Interview: Morgan Childers/EMCĒ STUDIOS
"I want to see more men in corsets and more women in suits." EMCĒ STUDIOS is the young, androgynous, and ultra-stylish brand from California that creates clothing in a transparent and responsibly sourced way by using hemp, organic cotton, vegetarian leather, and upcycled fabrics. The garments are both minimalistic and unique making them versatile and suitable for all occasions. By involving the LA community in their campaign, the brand once more underlines their intention to make authentic clothing for contemporary individuals. Exclusive for IRK Magazine the designer Morgan Childers talks about blurring lines between women and menswear, about realistic sustainability, and how the LA community is an inspiration for the brand.
How important was it for you as a designer to blur the lines between menswear and womenswear and what are the benefits in terms of creativity for you but also for the person wearing the garments?
As a female menswear designer with a lot of experience in denim and outerwear, it didn’t make sense to me to create a gendered brand, which almost seemed archaic. I think with a range of sizing and design elements, clothing can become adaptable, and accommodate many different body types. In terms of creative benefits, I think for both the designer and the customer, there is much more freedom and versatility when these design elements are implemented. I want to see more men in corsets and more women in suits.
Recently you spoke about "the importance of sustainability in a more realistic way." What is realistic sustainability for you and how do you express this form of sustainability with your brand?
Unsurprisingly, this industry is not sustainable, but there are also more and less responsible pathways to choose from, both as a business and as a designer. At EMCĒ, we place a heavy focus on the materials and people we choose to work with—from local, family-owned production facilities, to working with upcycled fabrics (so as to not create more waste), and teaming up with manufacturers (such as ISKO) that have developed technologies to recycle old fibers and weave them into new yardage.
I think it’s important to be realistic and transparent with your community about how and what you are offering them. Greenwashing in the ultimate way to lose trust with your customers, and there are too many responsible options available to walk away from.
I’m also passionate about one day working towards developing legislation, at state and federal levels to help tackle the environmental footprint of the fashion industry—I think until there are environmental government regulations (in the US and abroad), it’s not going to improve on a massive or global scale.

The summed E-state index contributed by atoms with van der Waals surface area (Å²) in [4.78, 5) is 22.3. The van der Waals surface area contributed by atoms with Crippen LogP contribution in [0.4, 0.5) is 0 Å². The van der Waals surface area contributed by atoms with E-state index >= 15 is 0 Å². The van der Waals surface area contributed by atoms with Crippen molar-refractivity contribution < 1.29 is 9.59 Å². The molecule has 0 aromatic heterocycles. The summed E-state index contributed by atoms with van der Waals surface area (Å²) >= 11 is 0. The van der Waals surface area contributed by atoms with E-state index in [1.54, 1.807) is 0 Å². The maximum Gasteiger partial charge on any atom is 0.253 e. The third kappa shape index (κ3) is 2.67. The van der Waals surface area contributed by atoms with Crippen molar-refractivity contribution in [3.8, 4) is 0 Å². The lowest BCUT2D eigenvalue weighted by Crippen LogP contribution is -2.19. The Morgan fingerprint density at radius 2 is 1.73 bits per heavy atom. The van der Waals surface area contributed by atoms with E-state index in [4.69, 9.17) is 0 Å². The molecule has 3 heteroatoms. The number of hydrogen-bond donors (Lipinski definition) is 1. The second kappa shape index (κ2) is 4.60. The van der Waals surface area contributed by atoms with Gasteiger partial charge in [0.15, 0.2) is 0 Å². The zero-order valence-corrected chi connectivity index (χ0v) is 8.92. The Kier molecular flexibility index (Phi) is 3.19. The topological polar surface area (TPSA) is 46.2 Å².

Versatility seems like an important aspect for you. What do you like about clothing that can be worn for different occasions and how did you incorporate this versatility in your clothing?
I love having options, I think all millennials do—and in terms of fashion I don’t think this needs to entail having a revolving wardrobe of fast fashion styles. My favorite pieces are often timeless, always well made, and can carry me from day into night, can extend or adjust to different tightnesses and lengths, or can be transformed with a shoe choice. There are elements in the collection that do just this—such as an up-cycled patchwork short sleeve button down with metal clasps to adjust the shirt to cinch or to be worn as a shirtdress. Additionally, there’s an up-cycled silk blouse with detachable sleeves and corozo buttons, adjustable wrap tops made from hemp/organic cotton, and a trouser made from ISKO’S recycled denim and vegan leather in the back.
You made a campaign together with the LA community. What aspects and values do you like about the LA community and how did they help you to underline the essence of your brand?
The campaign was created during lockdown, an isolating and daunting time with heavy travel restrictions. As someone who was born and raised in LA, I had never seen desolate freeways or been separated from my local friends and family.
We chose to reach out to other LA-based artists and creatives whose views aligned with the brand’s in order to build this campaign—one that generated a sense of community and creativity in a dark and disconnecting time. I think my collaborators helped to underline the essences of the brand, such as having a strong sense of community and togetherness, compassion, and artistic freedom.